By 4:30 a.m. every morning, Mrs. Rivas would be awake, making tortillas for the family breakfast, In the neighbors’ homes, other women were doing the same thing.  Reyes said one could hear the pound- pound-pounding of tortilla-making, seemingly in unison, throughout the village.  At the same time, the men were making ready to go to work, leaving their homes by 5:15 a.m. for the fields.  At 7 a.m., the younger children would leave for school. Besides tortillas, breakfast consisted almost invariably of rice and beans “because it is hearty and good,” Reyes said.  Sometimes on very special occasions, pork or chicken might be added to the menu, but “only for special occasions – because if you ever have an emergency you can sell your chickens (or pigs) quickly.”   Farm animals represented what we might call the rainy day fund.

When Reyes would awaken, she would find breakfast waiting for her. Typically,  Senora Rivas would offer her a cup of coffee, a beverage of which Reyes is not particularly fond.  “Oh, I’ll just have water,” the teenager would often reply, and “they would say ‘why would you have water, when you can have coffee?’”   For some of the volunteers, water was the more problematic of the beverages.  They had been issued tablets by the Amigos organization to purify the water—which they were supposed to do discreetly—so as not to cause offense to their hosts.  Reyes said she became used to the water and stopped using the tablets after a while, but not all volunteers had so resilient a constitution as she did.

After breakfast , Reyes would go to school, where she would help the teacher run games or arts activities.  In the afternoon, back at home, she would help shell beans—a time that was both a work and social hour for the women of the village. On some afternoons she would attend community meetings organized by CARE International or other NGO’s at which such issues would be discussed as what makes a leader, and what kinds of projects does the community need.  It was at such a meeting that it was decided to build a foot bridge in an oft-flooded area along the path to the school.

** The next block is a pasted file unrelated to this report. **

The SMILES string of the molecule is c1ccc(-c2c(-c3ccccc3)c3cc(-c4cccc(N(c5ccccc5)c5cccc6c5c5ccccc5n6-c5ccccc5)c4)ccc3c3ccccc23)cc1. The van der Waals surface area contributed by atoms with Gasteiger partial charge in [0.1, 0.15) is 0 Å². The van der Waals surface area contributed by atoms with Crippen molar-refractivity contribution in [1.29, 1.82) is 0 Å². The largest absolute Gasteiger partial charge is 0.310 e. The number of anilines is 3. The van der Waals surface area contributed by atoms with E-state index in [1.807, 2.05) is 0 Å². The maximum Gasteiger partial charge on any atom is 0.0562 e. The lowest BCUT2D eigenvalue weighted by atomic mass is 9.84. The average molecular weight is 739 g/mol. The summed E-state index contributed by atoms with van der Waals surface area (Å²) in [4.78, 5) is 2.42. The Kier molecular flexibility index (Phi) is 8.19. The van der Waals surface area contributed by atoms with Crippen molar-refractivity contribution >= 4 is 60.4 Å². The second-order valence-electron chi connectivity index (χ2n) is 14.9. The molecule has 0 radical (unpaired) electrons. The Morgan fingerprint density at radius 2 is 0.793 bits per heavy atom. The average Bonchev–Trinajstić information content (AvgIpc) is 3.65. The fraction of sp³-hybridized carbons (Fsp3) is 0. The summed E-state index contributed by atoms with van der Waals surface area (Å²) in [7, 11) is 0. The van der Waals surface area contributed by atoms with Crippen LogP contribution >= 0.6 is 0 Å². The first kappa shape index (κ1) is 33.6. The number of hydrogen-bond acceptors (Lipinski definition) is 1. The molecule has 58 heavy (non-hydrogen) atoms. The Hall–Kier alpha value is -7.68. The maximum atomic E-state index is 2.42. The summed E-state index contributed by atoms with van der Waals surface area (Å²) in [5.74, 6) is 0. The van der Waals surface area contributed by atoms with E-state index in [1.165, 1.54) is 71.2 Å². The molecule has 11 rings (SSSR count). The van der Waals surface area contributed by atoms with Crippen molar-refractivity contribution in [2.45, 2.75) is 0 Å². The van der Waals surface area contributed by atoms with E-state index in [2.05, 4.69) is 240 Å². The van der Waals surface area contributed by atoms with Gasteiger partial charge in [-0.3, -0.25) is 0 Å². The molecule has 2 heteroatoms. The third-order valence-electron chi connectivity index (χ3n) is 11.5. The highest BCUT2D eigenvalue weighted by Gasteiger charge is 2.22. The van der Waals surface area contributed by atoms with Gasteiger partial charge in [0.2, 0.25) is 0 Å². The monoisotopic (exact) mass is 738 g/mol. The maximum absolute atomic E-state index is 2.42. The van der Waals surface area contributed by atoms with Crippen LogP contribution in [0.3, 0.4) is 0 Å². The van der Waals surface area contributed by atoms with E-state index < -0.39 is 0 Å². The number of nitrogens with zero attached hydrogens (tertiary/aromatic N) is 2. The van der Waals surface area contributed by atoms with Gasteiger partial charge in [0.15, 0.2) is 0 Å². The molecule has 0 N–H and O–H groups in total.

Ana Reyes, her "Ninja buddy" Lester Orozco and brother Edgar at baseball game

Later in the afternoon, after the men had returned from the fields, villagers would play a makeshift game of baseball, not on a baseball field, but in a field where the bases were but approximations.  “You use a bat for so long and it can break, and we had one that broke into a kajillion pieces, and we said, ‘Oh man, we need a new bat,’ and one kid said, ‘Give me a machete,  I’ll be back’ and he ran into the trees, and then he came back with a piece of wood, and chop! chop! chop!, and ‘okay, we have a bat, let’s go!’” and the game would resume until sunset.

Next came dinner, and afterwards, the outdoor circle—which Reyes’ considers the quintessential experience of her stay in Nicaragua—with conversation and camaraderie flowing.

“One of the guys … asked ‘Do people laugh in English the same as they do in Spanish?  Do people cry the same as they do in Spanish?’  and half the old people were waiting for the answer, and the younger people were saying ‘that is a stupid question!’  Yeah, we laugh the same, and cry the same, and for the same reasons,” Reyes said she eventually replied.  But, she said, laughing at the memory, she also made jokes, “’Oh no, we cry out of our ears!’   It was a funny question!”

There were other questions underscoring the differences between growing up in a rural village, largely cut off from the rest of the world, and in a suburban city in Southern California.

Once,  Reyes showed photos from a high school prom she attended to the people of El Quebrachal.  One of the photos was of a group of students in front of a limousine.  “They said, ‘The President rides in a limo!’” and then the following conversation (translated from Spanish) occurred:

“You took a plane to get here, right?”

“Yes.”

“Wow, was it scary being in the air?”

She allowed that she doesn’t like flying.

“Have you been on a train?”

Yes

“A boat?”

Yes.

“A space ship?”

To the last questioner, other kids said, “are you stupid?”  But the adults were waiting for the answer.  For the adults it was, “Why not, she’s been in a limo!’”

Roman Rivas, a cousin of Reyes' host family, walks and strums